Literature Study GuidesThe MoonstoneFirst Period Chapters 3 4 Summary

The Moonstone | Study Guide

Wilkie Collins

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The Moonstone | First Period, Chapters 3–4 : The Loss of the Diamond (1848) | Summary

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Summary

Chapter 3

On the morning of May 28, 1848, Lady Julia Verinder tells Gabriel Betteredge her nephew, Franklin Blake, is coming for a visit the following day. The occasion is her daughter Rachel's birthday. Because of Blake's studies abroad, Betteredge hasn't seen the young man since he was a child.

On the day of Blake's arrival, three Indians and a young English boy arrive at Lady Verinder's house offering to perform for them. Betteredge turns them away. Shortly thereafter, Penelope Betteredge hurries in, claiming the Indians mean harm to Franklin Blake. Betteredge dismisses Penelope's concerns. She insists her father ask Blake what the Indians might want with him. He agrees.

Chapter 4

After Betteredge's apologies for the rambling nature of his narration, he mentions the kitchen maid, Nancy, has been searching for Rosanna Spearman. Rosanna is relatively new to the household. Betteredge considers her a good worker and a friend to Penelope but notes she has made few other friends among the staff. He blames her elevated bearing for the rift, saying she has a "dash of something that wasn't a housemaid, and that WAS like a lady."

Lady Verinder hired Rosanna from a reformatory. Rosanna had been a thief before being sent to the reformatory; she has been in Lady Verinder's employ for four months. Only Betteredge and Verinder know of her shady past.

He finds Rosanna at the Shivering Sand, a patch of quicksand near the shore. It is Rosanna's favorite haunt. Betteredge finds her crying near the Sand, thinking of her past: "The stain is taken off ... But the place shows." She says she is drawn to this depressing place because it feels like her "grave is waiting" there. Betteredge attempts to comfort the girl, but before he can do much, Mr. Franklin Blake arrives. Rosanna undergoes a surprising change to her usual demeanor and runs off.

Analysis

Gabriel Betteredge is a skeptic. He is also the lens by which the fantastic events are viewed. When Penelope Betteredge tells him of the Indians and their strange conversation, he dismisses her talk as simple gossip. He is the grounded voice of reason when the fantastical elements of the case of the Moonstone begin to reveal themselves.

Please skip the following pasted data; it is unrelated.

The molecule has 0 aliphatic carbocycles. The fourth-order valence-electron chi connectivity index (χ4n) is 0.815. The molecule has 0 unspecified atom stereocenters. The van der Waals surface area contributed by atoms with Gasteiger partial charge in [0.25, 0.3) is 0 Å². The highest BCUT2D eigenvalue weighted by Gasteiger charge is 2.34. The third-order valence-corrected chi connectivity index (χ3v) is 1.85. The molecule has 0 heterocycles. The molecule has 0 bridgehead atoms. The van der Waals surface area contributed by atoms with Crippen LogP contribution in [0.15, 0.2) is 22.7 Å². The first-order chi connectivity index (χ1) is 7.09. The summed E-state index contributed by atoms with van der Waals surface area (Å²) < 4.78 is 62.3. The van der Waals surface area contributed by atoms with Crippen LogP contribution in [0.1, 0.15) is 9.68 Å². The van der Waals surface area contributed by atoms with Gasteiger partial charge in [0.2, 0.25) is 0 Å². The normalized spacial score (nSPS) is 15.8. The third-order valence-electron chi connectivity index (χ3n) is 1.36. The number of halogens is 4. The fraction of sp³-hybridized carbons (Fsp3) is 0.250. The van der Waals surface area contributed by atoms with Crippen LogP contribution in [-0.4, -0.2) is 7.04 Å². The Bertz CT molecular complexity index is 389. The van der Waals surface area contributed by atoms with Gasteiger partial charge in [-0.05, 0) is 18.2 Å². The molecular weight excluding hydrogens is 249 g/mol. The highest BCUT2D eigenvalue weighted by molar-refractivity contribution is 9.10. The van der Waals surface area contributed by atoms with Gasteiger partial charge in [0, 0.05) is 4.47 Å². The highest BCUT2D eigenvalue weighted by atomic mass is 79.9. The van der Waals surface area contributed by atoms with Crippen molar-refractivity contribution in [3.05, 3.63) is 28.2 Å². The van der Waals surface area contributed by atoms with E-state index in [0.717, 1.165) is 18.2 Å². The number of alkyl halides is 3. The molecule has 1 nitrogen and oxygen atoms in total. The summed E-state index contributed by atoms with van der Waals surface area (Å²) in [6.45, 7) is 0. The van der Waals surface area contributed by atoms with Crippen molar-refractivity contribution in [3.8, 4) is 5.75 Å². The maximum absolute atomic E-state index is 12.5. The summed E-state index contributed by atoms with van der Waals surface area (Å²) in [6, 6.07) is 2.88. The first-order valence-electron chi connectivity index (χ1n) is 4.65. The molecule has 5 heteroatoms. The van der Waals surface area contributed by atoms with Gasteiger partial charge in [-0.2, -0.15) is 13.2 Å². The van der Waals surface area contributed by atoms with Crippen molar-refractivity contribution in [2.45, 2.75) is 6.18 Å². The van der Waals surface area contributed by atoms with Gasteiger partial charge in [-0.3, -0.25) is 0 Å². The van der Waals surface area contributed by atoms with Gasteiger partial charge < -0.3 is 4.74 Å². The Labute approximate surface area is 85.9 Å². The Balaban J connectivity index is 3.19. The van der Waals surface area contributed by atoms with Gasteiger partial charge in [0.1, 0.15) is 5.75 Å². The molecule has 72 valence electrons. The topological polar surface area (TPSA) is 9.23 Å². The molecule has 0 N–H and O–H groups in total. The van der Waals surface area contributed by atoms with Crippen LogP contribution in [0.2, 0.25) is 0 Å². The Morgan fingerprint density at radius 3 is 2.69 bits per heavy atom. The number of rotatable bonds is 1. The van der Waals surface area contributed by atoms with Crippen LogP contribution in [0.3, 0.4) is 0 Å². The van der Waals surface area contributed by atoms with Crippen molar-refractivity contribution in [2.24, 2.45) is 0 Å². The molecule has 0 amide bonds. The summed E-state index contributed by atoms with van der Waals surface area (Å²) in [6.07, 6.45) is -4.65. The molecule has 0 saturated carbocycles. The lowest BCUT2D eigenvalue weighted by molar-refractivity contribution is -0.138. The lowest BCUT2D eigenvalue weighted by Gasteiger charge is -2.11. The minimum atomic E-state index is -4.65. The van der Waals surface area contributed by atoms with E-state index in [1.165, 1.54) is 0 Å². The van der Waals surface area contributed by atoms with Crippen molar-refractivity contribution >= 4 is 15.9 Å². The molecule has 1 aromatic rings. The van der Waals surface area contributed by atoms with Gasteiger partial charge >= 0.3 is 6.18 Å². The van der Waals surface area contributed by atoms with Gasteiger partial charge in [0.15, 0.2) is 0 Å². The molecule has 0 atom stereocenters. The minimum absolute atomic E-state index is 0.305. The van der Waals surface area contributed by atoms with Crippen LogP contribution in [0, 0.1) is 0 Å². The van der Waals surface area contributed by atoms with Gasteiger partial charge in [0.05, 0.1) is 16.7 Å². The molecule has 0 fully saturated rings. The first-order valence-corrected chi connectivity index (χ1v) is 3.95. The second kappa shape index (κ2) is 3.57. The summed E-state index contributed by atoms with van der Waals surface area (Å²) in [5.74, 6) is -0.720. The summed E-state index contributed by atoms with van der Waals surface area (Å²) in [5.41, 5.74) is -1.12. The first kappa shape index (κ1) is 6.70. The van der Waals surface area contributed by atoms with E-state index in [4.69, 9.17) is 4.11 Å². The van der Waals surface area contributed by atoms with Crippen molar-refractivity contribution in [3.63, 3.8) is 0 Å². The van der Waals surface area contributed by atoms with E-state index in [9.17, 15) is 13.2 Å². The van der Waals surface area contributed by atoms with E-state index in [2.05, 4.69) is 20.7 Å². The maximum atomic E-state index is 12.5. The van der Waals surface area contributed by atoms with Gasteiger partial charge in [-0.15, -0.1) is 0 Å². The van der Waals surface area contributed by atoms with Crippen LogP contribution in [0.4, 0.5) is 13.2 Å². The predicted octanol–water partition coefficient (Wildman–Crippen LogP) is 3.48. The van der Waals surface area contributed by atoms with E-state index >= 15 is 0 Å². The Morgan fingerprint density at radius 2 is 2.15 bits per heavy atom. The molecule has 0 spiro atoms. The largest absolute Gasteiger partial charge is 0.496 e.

The Shivering Sand is as much a character as a literary device. Betteredge and Franklin Blake both describe it as having a face: "the broad brown face of the quicksand began to dimple and quiver—the only moving thing in all the horrid place." It is a malevolent presence in the Yorkshire chapters of the book. Rosanna Spearman's comment about her grave waiting for her foreshadows the part they will play in her future and in the Moonstone's disappearance.

Rosanna is an outsider within the Verinder household. She's a former thief with a deformed shoulder. Nonetheless, she has a kind of nobility that elevates her from mere servant. There is a duality to Rosanna Spearman that dovetails with the theme of perception and actuality. She functions as a foil—a character who provides a contrast—to Rachel Verinder.

Rosanna also introduces the idea of being pursued or haunted by the past. When she and Betteredge are at the Shivering Sand, she mentions that the stain of her past deeds haunts her no matter what she does. She's not the only character haunted by past misdeeds. John Herncastle's theft of the Moonstone follows him in the form of the three Indians hunting the stone. He's shunned by his family for the events that transpired in India; an outcast to those who knew him. The Diamond is the physical sign of his guilt.

The Moonstone is detective fiction that contains elements of the sensational, especially in the curse of the Moonstone and the mysticism surrounding the three Indians. They appear at Lady Julia Verinder's house, pretending to be magicians in the hopes of securing the Diamond. They attempt "magic" to try to determine when he will arrive. All these elements add to the fantastical nature of the narrative, while at the same time they throw readers off the scent of the real perpetrator. Wilkie Collins creates a contrast between mystical Indian spiritualism and practical British realism throughout the events of The Moonstone.

A friend of Charles Dickens, Collins also wrote serialized stories. In order to keep readers interested enough to buy the next installment, writers in this genre often finished their chapters with "cliff-hangers." Chapter 4 ends with Franklin Blake arriving and Rosanna Spearman rushing away upset. Readers keep reading because they want to know why Rosanna got so flustered and if Franklin Blake was the cause of it, just as they already suspect the Indians are searching for him—now they want to know why. His appearance at the end of Chapter 4 spurs readers on to get answers from Chapter 5.

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